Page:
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Thread: Tormek Japanese stone?

  1. #1
    Join Date
    Oct 2014
    Location
    Chicago
    Posts
    42

    Tormek Japanese stone?

    I just received my new set of Japanese chisels. I have a t8, and am looking at whether a set of wet stones or the sj250 Japanese stone should be my next purchase. It seems from a quick review that a lot of users do rough grinding on the tormek then go to high grit stones. Anyone have the Japanese stone that might chime in with an opinion as to the suitability for a one-stop Tormek sharpening solution? Or as close to that as possible, like if you use the sj250, what’s your final steps?
    Thanks
    Mike Tagge

  2. #2
    Join Date
    Feb 2004
    Location
    Perth, Australia
    Posts
    6,031
    I know that Pete has two Tormeks, and one with the 8000 wheel. However, I do not recall if he sharpens Japanese blades on this.

    I consider a Tormek to be a grinder, and see no value in anything other than the coarsest grit. Then move to waterstones to sharpen. You will get a more consistent and better honing this way. In any event, while one can do so, Japanese blades are not traditionally hollow ground. They are honed on a flat face.

    Regards from Perth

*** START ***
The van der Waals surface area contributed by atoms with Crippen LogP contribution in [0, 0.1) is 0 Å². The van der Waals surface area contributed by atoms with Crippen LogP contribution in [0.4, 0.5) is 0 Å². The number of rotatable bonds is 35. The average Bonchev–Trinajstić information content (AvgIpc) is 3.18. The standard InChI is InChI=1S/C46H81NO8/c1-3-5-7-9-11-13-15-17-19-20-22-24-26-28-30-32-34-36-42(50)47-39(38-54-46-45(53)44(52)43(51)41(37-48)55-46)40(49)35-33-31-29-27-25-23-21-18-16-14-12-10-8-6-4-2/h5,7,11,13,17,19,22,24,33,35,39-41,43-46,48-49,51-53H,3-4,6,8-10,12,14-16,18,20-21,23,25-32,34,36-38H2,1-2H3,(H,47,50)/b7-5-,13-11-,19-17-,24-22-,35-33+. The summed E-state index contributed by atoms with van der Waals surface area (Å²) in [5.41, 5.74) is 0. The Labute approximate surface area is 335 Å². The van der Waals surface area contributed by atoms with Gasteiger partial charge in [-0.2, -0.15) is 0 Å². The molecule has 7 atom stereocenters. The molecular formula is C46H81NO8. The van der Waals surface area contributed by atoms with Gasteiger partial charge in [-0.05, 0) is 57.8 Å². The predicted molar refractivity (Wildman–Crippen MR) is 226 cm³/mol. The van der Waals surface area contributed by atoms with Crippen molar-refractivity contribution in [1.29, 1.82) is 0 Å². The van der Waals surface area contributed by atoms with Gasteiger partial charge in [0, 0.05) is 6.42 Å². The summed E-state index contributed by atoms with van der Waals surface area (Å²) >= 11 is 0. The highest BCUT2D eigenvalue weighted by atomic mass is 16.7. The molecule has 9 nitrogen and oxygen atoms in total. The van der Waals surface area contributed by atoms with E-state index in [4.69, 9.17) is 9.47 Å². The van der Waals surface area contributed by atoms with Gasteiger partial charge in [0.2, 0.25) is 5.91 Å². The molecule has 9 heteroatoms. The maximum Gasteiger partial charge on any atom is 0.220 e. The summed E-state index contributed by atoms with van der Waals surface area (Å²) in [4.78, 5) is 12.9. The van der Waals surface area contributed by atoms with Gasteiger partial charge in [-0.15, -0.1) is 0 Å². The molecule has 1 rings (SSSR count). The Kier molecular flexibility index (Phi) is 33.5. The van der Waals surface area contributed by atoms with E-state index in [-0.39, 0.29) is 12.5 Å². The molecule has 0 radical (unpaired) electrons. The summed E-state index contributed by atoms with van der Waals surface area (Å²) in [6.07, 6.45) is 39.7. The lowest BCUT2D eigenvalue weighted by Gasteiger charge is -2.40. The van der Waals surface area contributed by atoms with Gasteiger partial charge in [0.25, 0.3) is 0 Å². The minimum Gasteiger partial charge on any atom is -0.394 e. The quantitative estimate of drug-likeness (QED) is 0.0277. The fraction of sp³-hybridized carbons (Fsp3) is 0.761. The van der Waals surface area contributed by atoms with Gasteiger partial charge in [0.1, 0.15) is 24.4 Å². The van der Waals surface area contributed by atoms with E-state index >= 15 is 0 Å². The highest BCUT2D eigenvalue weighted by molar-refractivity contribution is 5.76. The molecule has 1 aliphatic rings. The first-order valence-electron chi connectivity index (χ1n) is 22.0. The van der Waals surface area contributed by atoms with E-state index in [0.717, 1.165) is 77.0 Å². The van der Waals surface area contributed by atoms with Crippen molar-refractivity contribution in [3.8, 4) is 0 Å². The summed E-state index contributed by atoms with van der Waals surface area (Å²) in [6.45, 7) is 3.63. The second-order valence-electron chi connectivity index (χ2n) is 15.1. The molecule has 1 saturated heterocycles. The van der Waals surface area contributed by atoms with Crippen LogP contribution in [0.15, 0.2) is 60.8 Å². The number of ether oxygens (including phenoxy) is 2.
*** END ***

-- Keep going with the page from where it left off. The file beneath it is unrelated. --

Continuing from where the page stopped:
Derek

  3. #3
    Join Date
    Jun 2013
    Location
    US Virgin Islands
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    No, please, don't sharpen a Japanese chisel on a Tormek. I love my Tormek, but as Derek said, Japanese chisels are not hollow ground. Use flat waterstones for those.

    Also, just to answer your question about the Tormek SJ-250 Japanese wheel; I hate mine. It is very soft and it is easy to catch an edge in it and take a nick out of the very over-priced wheel. It does give a very fine edge for knives, but I find it easier to use a waterstone to finish on than to change wheels.

  4. #4
    Join Date
    Jul 2015
    Location
    Broadview Heights, OH
    Posts
    535
    I don't have Japanese anything, so I can't comment on that. But I do have the 6000 grit stone and love it. I have two as Derek suggests and one is set up for a 25 degree bevel on the coarse stone, and the 6000 grit is set up for 27 degrees. I go from one to the next in a matter of minutes and I'm planing or chiseling again. I don't even use the strop. I'm sure others like to move on to 12,000 grit or diamond paste, but the set up I use is so fast and lasts as long as any system I've used. I hate to sharpen, and this gets consistent shaving sharp irons and chisels every time fast. FWIW

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